Jimmy Crowley & Stokers Lodge: The Best of Jimmy Crowley & Stokers Lodge

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  • The Best of Jimmy Crowley & Stokers Lodge
    • 1988 - Raglan RGLP 14 LP (IRL)
  • Side One
    1. The Green Island (Jimmy Crowley)
    2. Johnny Jump Up (T. Jordan, Trad. Arr. J. Crowley)
    3. The Coal Quay Market
    4. The Fox And The Hare
    5. Boys Of Fairhill
  • Side Two
    1. Do You Want Your Old Lobby Washed Down — Con Shine (Trad. Arr. J. Crowley, Additional Words J. Crowley)
    2. Nil Na La
    3. I Know My Love
    4. Bantry Girls Lament
    5. Salonika

  • Musicians
    • Jimmy Crowley: Lead Vocals, Bouzouki, Mando-Cello Melodeon, Guitar, Bodhrán
    • Chris Twomey: Concertina, Autoharp, Harmony Vocals
    • Johnny Murphy: Guitar, Harmony Vocals
    • Eoin Ó Riabhaig: Uilleann Pipes, Whistle
    • Joan Scannell: Cello
  • Special Guests
    • Ronnie Drew: Vocals (Track: 10)
    • Seán Ó Sé: Vocals (Track: 5)
    • Tadhg McCarthy: Double Bass
  • Credits
    • Produced by Jimmy Crowley
    • Engineered by Johnny Cambell & Tadhg Kellegher
    • Recorded at Stiuideo An tSuláin, Báile Mhuirne, Co. Cork
      • Except: "Coal Quay Market" — Recorded at Victor Coughlan Studios, Cork
    • Front Cover Photography courtesy of The Cork Examiner
    • Designed by Steve Averill — Work Associates, Dublin
    • All Tracks: Trad. Arr. Jimmy Crowley, unless otherwise noted.

Sleeve Notes

THE GREEN ISLAND — I wrote this song in New York while performing there in the Spring of '87. The multitude of young Irish emigrants in the ballad bars around Woodside, Queens and Frank O'Connor's book on Michael Collins gave inspiration.

JOHNNY JUMP UP — In the 1930's the cider was stored in wooden whiskey casks which had hitherto held good malt whiskey. Of course the cider drew the dormant spirit from the wood and the result, depending on one's consumption, was either delectable or disastrous. Guard Brophy was an amiable sort by all accounts, the 'Railwayman's Bar' is still going strong though the future of the picturesque Youghal railway line lies shamefully in the balance. Written by Tim Jordan and given me by John Lenihan, a workmate.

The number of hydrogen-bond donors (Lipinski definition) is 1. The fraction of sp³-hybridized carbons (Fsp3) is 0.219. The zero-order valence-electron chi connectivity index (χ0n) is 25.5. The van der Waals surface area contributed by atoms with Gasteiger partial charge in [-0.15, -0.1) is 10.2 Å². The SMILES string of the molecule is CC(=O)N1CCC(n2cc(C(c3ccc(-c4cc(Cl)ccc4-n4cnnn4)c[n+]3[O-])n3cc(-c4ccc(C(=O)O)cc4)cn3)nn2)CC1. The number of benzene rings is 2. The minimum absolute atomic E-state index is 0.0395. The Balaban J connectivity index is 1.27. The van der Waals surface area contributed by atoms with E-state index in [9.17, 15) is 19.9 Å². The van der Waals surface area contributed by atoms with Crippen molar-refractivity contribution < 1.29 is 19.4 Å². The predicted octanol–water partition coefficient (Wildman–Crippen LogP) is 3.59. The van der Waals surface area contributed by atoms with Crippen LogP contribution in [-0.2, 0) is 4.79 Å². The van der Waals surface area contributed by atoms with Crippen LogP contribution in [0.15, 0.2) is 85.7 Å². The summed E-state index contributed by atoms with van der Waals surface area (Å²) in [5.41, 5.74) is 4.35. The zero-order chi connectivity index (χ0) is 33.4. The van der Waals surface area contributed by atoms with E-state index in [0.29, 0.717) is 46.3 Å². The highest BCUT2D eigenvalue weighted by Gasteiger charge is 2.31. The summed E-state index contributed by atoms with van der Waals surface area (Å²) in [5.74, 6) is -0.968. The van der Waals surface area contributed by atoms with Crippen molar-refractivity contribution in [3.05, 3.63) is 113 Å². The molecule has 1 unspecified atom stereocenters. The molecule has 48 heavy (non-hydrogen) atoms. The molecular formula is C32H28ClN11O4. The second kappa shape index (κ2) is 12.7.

THE COAL QUAY MARKET — Like Petticoat Lane or Moore Street, this still a much loved and colourful street market where you can buy anything from a needle to an anchor. Tim McCarthy who kept a little clothes shop here gave me the song.

THE FOX AND THE HARE — My good friend John O'Connell of Baile Mhic Ire, Co. Cork gave me this song as he gave songs willingly to collectors and singers over the years. It is likely an English song in origin and is found in Fred Hamer's collection of English folk songs.

THE BOYS OF FAIRHILL — Most authorities credit the great ballad maker Sean O Callaghan with the authorship of the first half and older section of this famous song. Other verses have been duely suffixed over the years in praise of sporting and political personages not least the great Cork hurler: Jimmy Barry Murphy.

DO YOU WANT YOUR OULD LOBBY WASHED DOWN — From the musical hall era and learned from the 'singing fireman', John O Shea. It was the first single record by Stockers Lodge, the rest is history.

NÍL NA LÁ — Is mó leagan dén amhrán seo at´a le fáil ar fuaid na tíre arfaid agus Alabain fresin. Dfoghlaim mé an ceann seo ó Diarmaid Ó Suilleabháin o Chúil Aodha Co. Choreaí Deirtear gur thainig se o Jackie Phaddie O Tuama o Glanlea ar dtuis an sceal.

I KNOW MY LOVE — This a first cousin of the famous international: 'There is a Tavern in the Town'. The dance-hall noticed is most likely the famous spot near the Mardyke in Cork known as St. Francis Hall. Learned from Luke Kelly of the Dubliners.

THE BANTRY GIRL'S LAMENT — The Bantry herein referred to is not the town in Co. Cork but a barony of the Co. Wexford. An anti-war song from the Penninsular wars, it was given to me by Tim Lyons of Co. Clare.

SALONIKA — This and many other far flung battlegrounds of the Great War would have been familiar to the people of Cork as many of their menfolk enlisted with the Munster Fusiliers while they received separation' money from the British Government; thence the disparaging term: 'sepera's'. The 'slackers' were the ones, who for political reasons or otherwise, stayed at home, many joining the Volunteers. My mother gave me a few verses as did many a sold.